[kwlug-disc] What's the best desktop distribution?
ldpaniak at fourpisolutions.com
Thu Feb 4 07:53:46 EST 2010
On Wed, 2010-02-03 at 20:23 -0500, William Park wrote:
> On Tue, Feb 02, 2010 at 08:21:08AM -0500, Adam Glauser wrote:
> > William Park wrote:
> > > - Slackare uses 'tar.xz' (was: 'tar.gz') as container. It usually
> > > has a script to do things after extracting the tarball, mostly
> > > creating symlinks. This is simple, fast, transparent, and robust.
> > > Again, an order of magnitude faster than other distro, in terms of
> > > cpu time and user time.
> > >
> > > - Slackware depends less on online depository. So, you download
> > > original source, compile, install to DESTDIR, make ".txz" package,
> > > and finally install to system. You can install directly into
> > > system after compiling, but that would make uninstalling
> > > difficult. Slackware has no "dependency" issue, at all. Again,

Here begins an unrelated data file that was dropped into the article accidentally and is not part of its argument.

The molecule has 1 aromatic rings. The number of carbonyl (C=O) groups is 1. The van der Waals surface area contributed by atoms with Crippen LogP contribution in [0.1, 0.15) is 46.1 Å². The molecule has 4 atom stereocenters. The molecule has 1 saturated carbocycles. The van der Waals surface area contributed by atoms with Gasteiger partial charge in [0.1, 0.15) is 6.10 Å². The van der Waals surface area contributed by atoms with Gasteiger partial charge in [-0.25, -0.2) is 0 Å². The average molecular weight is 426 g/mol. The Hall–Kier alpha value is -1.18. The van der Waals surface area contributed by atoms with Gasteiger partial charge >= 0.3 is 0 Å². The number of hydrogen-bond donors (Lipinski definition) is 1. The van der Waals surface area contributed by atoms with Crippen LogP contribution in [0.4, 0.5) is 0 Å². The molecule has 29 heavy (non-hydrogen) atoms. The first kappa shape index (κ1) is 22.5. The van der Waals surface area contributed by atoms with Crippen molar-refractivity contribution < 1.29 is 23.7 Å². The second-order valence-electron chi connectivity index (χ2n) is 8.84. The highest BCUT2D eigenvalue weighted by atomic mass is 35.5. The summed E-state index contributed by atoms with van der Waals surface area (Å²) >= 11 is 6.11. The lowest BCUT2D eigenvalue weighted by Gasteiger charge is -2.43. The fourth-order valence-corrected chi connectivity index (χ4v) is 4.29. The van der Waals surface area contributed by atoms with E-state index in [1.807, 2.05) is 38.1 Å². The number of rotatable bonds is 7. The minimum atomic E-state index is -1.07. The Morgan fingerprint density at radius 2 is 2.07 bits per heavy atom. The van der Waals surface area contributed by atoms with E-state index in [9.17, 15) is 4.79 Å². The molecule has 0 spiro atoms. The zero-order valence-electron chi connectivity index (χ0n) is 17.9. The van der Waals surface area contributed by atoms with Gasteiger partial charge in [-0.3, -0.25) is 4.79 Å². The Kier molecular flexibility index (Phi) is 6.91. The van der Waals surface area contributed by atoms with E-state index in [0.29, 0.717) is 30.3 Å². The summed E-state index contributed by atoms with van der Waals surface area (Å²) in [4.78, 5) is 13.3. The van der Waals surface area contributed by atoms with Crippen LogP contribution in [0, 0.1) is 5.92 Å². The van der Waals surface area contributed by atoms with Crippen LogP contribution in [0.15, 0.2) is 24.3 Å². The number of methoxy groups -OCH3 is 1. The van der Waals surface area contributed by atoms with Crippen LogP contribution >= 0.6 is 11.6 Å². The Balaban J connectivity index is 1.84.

> > > saving me time.
> > The thing I like most about Debian and its kin is the repository.
> > Having one mechanism to manage security patches to packages is the
> > killer app for Linux over Windows as far as I am concerned. This
> > probably applies to the Red Hat family now too, given the advent of yum.
> > How does Slackware approach this problem, if at all?
> All Linux distros and Windows have their own way of updates. Of Linux
> distro, Slackware deviates from the Unix "norm" the least.
> But, when you say "killer apps for Linux over Windows", are you saying
> that Windows doesn't have standard mechanism for updates? I'm a Linux
> guy, but we gotta get over this Windows-bashing...
In a deb-based system, I can upgrade *all* installed applications and
the OS with two lines:
With a minimal amount of setup, I can upgrade all the software on all
workstations in my office with:
cssh my_office apt-get update
cssh my_office apt-get upgrade
Maybe even run something like that as a cron job...
Is there an equivalent method for updating installed software on Windows
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